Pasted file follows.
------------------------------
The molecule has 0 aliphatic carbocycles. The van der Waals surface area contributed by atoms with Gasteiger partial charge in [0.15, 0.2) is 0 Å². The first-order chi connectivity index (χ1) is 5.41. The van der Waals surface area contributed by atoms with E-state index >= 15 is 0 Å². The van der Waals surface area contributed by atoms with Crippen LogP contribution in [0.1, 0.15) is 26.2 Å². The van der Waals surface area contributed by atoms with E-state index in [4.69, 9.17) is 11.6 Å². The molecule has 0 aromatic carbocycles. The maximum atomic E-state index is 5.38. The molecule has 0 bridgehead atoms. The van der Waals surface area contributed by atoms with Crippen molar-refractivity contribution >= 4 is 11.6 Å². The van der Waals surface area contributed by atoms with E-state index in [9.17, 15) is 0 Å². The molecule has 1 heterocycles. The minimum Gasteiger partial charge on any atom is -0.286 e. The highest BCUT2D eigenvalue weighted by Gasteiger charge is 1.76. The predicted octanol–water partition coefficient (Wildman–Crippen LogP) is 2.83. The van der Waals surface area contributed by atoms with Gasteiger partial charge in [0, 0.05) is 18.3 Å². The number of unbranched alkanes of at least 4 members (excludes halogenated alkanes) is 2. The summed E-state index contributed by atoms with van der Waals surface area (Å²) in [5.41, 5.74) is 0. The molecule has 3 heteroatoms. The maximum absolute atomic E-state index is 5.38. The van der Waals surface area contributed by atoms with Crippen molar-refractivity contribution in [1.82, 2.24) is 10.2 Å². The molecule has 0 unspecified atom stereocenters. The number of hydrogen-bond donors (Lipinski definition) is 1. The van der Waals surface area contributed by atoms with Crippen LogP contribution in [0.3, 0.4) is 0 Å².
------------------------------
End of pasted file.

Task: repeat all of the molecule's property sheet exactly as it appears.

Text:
The molecule has 0 aliphatic carbocycles. The van der Waals surface area contributed by atoms with Gasteiger partial charge in [0.15, 0.2) is 0 Å². The first-order chi connectivity index (χ1) is 5.41. The van der Waals surface area contributed by atoms with E-state index >= 15 is 0 Å². The van der Waals surface area contributed by atoms with Crippen LogP contribution in [0.1, 0.15) is 26.2 Å². The van der Waals surface area contributed by atoms with E-state index in [4.69, 9.17) is 11.6 Å². The molecule has 0 aromatic carbocycles. The maximum atomic E-state index is 5.38. The molecule has 0 bridgehead atoms. The van der Waals surface area contributed by atoms with Crippen molar-refractivity contribution >= 4 is 11.6 Å². The van der Waals surface area contributed by atoms with E-state index in [9.17, 15) is 0 Å². The molecule has 1 heterocycles. The minimum Gasteiger partial charge on any atom is -0.286 e. The highest BCUT2D eigenvalue weighted by Gasteiger charge is 1.76. The predicted octanol–water partition coefficient (Wildman–Crippen LogP) is 2.83. The van der Waals surface area contributed by atoms with Gasteiger partial charge in [0, 0.05) is 18.3 Å². The number of unbranched alkanes of at least 4 members (excludes halogenated alkanes) is 2. The summed E-state index contributed by atoms with van der Waals surface area (Å²) in [5.41, 5.74) is 0. The molecule has 3 heteroatoms. The maximum absolute atomic E-state index is 5.38. The van der Waals surface area contributed by atoms with Crippen molar-refractivity contribution in [1.82, 2.24) is 10.2 Å². The molecule has 0 unspecified atom stereocenters. The number of hydrogen-bond donors (Lipinski definition) is 1. The van der Waals surface area contributed by atoms with Crippen LogP contribution in [0.3, 0.4) is 0 Å².